Details about the CDD and the RHD approximation will next be discussed. Under the CDD model, lithiumion diffusion is quantified with the diffusion constant A_{D}, given by:
where 1/β is the maximum stoichiometric added lithium, v_{M }is the molar volume of NMC, S is the active surface area, F is Faraday's constant, and D is the Lithiumion diffusion coefficient.
It has been shown that in a DNRC model (a battery equivalent circuit model that includes a diffusion component and N resistorcapacitor pairs) each current step change at time to t_{n}≤t incites a diffusion state ψ_{n}(t) defined as:
ψ_{n}(t)=ξ_{n}√{square root over (t−t_{n})} (2)
with a diffusion state amplitude ξ_{n }at step index n. The amplitude ξ_{n }depends on the value of the step change ΔI and the gradient of the opencircuit voltage (OCV) curve, and is given by:
ξ_{n}(t)=ΔI(t_{n})∇V_{OC}√{square root over (t−t_{n})} (3)
where,
where V_{OC }is the OCV, SoC is the state of charge, Δt is the sampling interval, and i is the cell current.
The DNRC diffusion overpotential is then given by:
where N_{step }is the total number of step changes. It is undesirable to use a sum of accumulated states. Since the DNRC model requires each current step change to be identified and labelled, for an arbitrarilyvarying cell current this formulation can be computationally prohibitive, hence the need for CDD.
To arrive at the CDD model, the input current is treated as a continuoustime system sampled with zeroorder hold (ZOH). The ZOHmodified cell current is given by the sum of rectangle pulses, denoted as the function rect(·),
for t>0. At each sampling index k, there are now two step changes in current corresponding to the rising and falling edge of the ZOH pulse. Thus, the diffusion overpotential becomes:
where ψ_{k}(t) and ψ′_{k}(t) are the rising and falling edge diffusion states due to the ZOH pulse at index k. Similarly, the diffusion state amplitude at the rising edge is given by,
ξ_{k}=i(t_{k})∇V_{OC}(t_{k})=ξ(t_{k}) (8)
which is equal and opposite at the falling edge, ξ_{k}=−ξ_{k}.
Note that ξ can now be described as a function of time. Substituting Equation (8) into Equation (2) yields the sum of the rising and falling edge states, as follows:
ψ_{k}(t)+ψ′_{k}(t)=ξ(t_{k})g_{z}(t−t_{k}) (9)
for t>t_{k}, where the unit impulse response is defined as:
g_{z}(t)=√{square root over (t)}−√{square root over (t−∇t)} (10)
The aggregated diffusion overpotential is therefore the infinite sum of the ZOHmodified responses, which represents convolution, denoted by *. Substituting Equation (9) into Equation (7) yields the CDD overpotential:
Equation (11) shows that the diffusion overpotential can be represented as the convolution of the diffusion state amplitude ξ with the unit impulse response g_{z}. Compared to the DNRC formulation, convolution is computed much faster given an arbitrary current input. Convolution is not suitable for realtime, however, because the entire current history must be stored. A recursive definition is thus preferred. The CDD model is linked to FOMs due to its fractionalorder impulse response. The Laplace transform G(s) of the continuoustime impulse response is given by:
which represents a semiintegral in the timedomain, expressible using fractional calculus.
The RHD model state equations are given by:
where the output is the sum of all overpotentials:
y(t_{k})=V_{s}(t_{k})+V_{ct}(t_{k})+V_{D}(t_{k}) (16)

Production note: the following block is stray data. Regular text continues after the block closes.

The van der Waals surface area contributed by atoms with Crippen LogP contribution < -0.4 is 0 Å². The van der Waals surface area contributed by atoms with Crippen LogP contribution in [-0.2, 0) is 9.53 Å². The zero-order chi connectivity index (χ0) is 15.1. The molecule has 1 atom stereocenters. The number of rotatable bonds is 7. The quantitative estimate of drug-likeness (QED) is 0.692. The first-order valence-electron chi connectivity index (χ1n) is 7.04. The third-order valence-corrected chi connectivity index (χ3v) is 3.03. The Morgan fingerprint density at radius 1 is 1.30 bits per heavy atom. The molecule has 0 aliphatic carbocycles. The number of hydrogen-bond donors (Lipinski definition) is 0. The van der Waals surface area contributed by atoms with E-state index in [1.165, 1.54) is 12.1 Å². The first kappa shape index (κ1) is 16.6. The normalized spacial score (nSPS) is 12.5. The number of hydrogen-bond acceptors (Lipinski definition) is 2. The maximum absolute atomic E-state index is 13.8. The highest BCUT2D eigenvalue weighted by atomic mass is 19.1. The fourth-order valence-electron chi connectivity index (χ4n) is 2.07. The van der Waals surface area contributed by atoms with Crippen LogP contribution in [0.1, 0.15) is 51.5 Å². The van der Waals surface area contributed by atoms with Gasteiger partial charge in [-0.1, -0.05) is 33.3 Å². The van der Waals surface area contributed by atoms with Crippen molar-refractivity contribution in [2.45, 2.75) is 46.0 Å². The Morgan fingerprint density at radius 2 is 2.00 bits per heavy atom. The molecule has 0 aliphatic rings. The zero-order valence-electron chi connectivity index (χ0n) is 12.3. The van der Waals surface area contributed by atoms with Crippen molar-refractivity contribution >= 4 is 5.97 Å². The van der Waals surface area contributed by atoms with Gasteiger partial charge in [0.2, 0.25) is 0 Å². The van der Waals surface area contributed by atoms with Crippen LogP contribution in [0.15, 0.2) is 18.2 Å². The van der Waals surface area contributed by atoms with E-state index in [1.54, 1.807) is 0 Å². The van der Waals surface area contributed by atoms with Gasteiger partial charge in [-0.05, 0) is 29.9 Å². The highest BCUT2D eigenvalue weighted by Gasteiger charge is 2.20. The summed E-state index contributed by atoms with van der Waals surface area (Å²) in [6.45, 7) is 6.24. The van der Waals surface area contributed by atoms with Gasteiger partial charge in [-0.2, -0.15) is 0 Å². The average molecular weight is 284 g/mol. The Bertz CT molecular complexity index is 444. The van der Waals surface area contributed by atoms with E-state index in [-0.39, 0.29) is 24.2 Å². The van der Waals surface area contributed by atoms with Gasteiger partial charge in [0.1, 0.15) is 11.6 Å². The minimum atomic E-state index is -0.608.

The cell terminal voltage V_{o }is then given by:
V_{0}(t_{k})=V_{OC}(t_{k})−y(t_{k}) (17)
When N=2 RCpairs are used, the variables A_{l}, B_{l}, C_{l}, and D_{l }are given by standard NRC equations, namely:
It is to be noted that x_{l}∈R^{N }is the solution and charge transfer state vector, A_{l}∈R^{N×N }is a diagonal matrix, B_{l}∈R^{N }is a column vector, and C_{l}∈R^{N }and D_{l}∈R^{N }are row vectors. The variables x_{v}, A_{v}, B_{v}, and C_{v }describe the diffusion element in the RHD model and are formulated below. As noted earlier, the DNRC model is infeasible for long time scales due to the constantlygrowing state vector. Meanwhile, the CDD model requires the entire current history to be stored. These disadvantages are avoided by applying a recedinghorizon. All states beyond the horizon are assumed to saturate at some constant value. Only states within the horizon are tracked, and an offset term is used to store the saturated states.
The recursivediscrete form of a diffusion state is obtained from ZOH discretization of Equation (2). Due to the nonlinearity of squareroot dynamics, it can be shown that the discreterecursive definition is a piecewise function of the form:
For a continuouslyvarying current input, there is a current step at each k, so there is no longer a need to track the n^{th }current step. Thus, from Equations (3) and (14), the following relationship is defined:
ψ_{k}(t_{k+1})=b_{v}(t_{k})u(t_{k}) (20)
where b_{v}(t_{k})∈R^{2 }is a row vector dependent on the time step that introduces the OCV gradient and differential current into the RHD model:
b_{v}(t_{k})=∇V_{OC}(t_{k})√{square root over (Δt)}(1 1) (21)
For a horizon with a length of M time steps, the diffusion overpotential becomes:
where x_{v}∈R^{M+2 }is a column vector, A_{v}∈R^{(M+2)×(M+2) }is a square matrix, B_{v}(k)∈R^{(M+2)×2 }is a tall matrix with M+2 rows and 2 columns, Cv∈R^{M+2 }is a row vector, D_{v }is a scalar, and a_{m }is a scalar that is defined by the relative sampling time m, based on the relationship:
The parameter A_{D }in C_{v }is the only modelling parameter that must be identified. The step horizon M is treated as a tuning parameter that is fixed before implementation of the RHD model. Step horizon corresponds to a length of time, so for a 10 s horizon and a sampling interval of 0.1 s, M=100.